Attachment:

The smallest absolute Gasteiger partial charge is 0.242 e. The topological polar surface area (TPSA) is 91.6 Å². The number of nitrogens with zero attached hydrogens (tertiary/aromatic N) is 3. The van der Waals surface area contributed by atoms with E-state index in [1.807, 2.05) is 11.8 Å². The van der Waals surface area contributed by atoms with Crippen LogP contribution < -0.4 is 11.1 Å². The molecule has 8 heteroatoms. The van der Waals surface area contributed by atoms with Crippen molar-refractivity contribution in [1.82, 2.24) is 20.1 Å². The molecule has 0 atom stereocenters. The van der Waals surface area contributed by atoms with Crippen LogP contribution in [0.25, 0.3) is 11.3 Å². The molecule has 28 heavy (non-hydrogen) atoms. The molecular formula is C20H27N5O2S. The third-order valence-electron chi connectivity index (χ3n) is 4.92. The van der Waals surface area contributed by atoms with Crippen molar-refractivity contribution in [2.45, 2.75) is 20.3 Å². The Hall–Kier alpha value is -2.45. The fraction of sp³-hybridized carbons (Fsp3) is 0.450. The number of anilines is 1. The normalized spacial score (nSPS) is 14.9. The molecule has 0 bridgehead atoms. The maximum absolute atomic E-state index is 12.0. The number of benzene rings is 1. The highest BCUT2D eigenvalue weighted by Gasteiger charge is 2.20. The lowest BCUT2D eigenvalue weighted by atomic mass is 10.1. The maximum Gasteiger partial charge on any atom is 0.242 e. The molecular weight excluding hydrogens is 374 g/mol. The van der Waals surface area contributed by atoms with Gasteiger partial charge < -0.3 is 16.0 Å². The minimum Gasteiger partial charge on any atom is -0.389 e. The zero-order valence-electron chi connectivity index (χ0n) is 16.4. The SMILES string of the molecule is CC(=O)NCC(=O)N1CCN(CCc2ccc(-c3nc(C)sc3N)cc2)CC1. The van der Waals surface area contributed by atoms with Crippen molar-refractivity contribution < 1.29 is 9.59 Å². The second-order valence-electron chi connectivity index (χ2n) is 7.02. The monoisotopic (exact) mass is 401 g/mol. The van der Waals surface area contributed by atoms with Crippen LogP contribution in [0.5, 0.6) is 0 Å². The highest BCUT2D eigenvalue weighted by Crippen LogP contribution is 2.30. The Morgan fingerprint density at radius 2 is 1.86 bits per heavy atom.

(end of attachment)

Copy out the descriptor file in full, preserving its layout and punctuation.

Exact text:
The smallest absolute Gasteiger partial charge is 0.242 e. The topological polar surface area (TPSA) is 91.6 Å². The number of nitrogens with zero attached hydrogens (tertiary/aromatic N) is 3. The van der Waals surface area contributed by atoms with E-state index in [1.807, 2.05) is 11.8 Å². The van der Waals surface area contributed by atoms with Crippen LogP contribution < -0.4 is 11.1 Å². The molecule has 8 heteroatoms. The van der Waals surface area contributed by atoms with Crippen molar-refractivity contribution in [1.82, 2.24) is 20.1 Å². The molecule has 0 atom stereocenters. The van der Waals surface area contributed by atoms with Crippen LogP contribution in [0.25, 0.3) is 11.3 Å². The molecule has 28 heavy (non-hydrogen) atoms. The molecular formula is C20H27N5O2S. The third-order valence-electron chi connectivity index (χ3n) is 4.92. The van der Waals surface area contributed by atoms with Crippen molar-refractivity contribution in [2.45, 2.75) is 20.3 Å². The Hall–Kier alpha value is -2.45. The fraction of sp³-hybridized carbons (Fsp3) is 0.450. The number of anilines is 1. The normalized spacial score (nSPS) is 14.9. The molecule has 0 bridgehead atoms. The maximum absolute atomic E-state index is 12.0. The number of benzene rings is 1. The highest BCUT2D eigenvalue weighted by Gasteiger charge is 2.20. The lowest BCUT2D eigenvalue weighted by atomic mass is 10.1. The maximum Gasteiger partial charge on any atom is 0.242 e. The molecular weight excluding hydrogens is 374 g/mol. The van der Waals surface area contributed by atoms with Gasteiger partial charge < -0.3 is 16.0 Å². The minimum Gasteiger partial charge on any atom is -0.389 e. The zero-order valence-electron chi connectivity index (χ0n) is 16.4. The SMILES string of the molecule is CC(=O)NCC(=O)N1CCN(CCc2ccc(-c3nc(C)sc3N)cc2)CC1. The van der Waals surface area contributed by atoms with Crippen molar-refractivity contribution < 1.29 is 9.59 Å². The second-order valence-electron chi connectivity index (χ2n) is 7.02. The monoisotopic (exact) mass is 401 g/mol. The van der Waals surface area contributed by atoms with Crippen LogP contribution in [0.5, 0.6) is 0 Å². The highest BCUT2D eigenvalue weighted by Crippen LogP contribution is 2.30. The Morgan fingerprint density at radius 2 is 1.86 bits per heavy atom.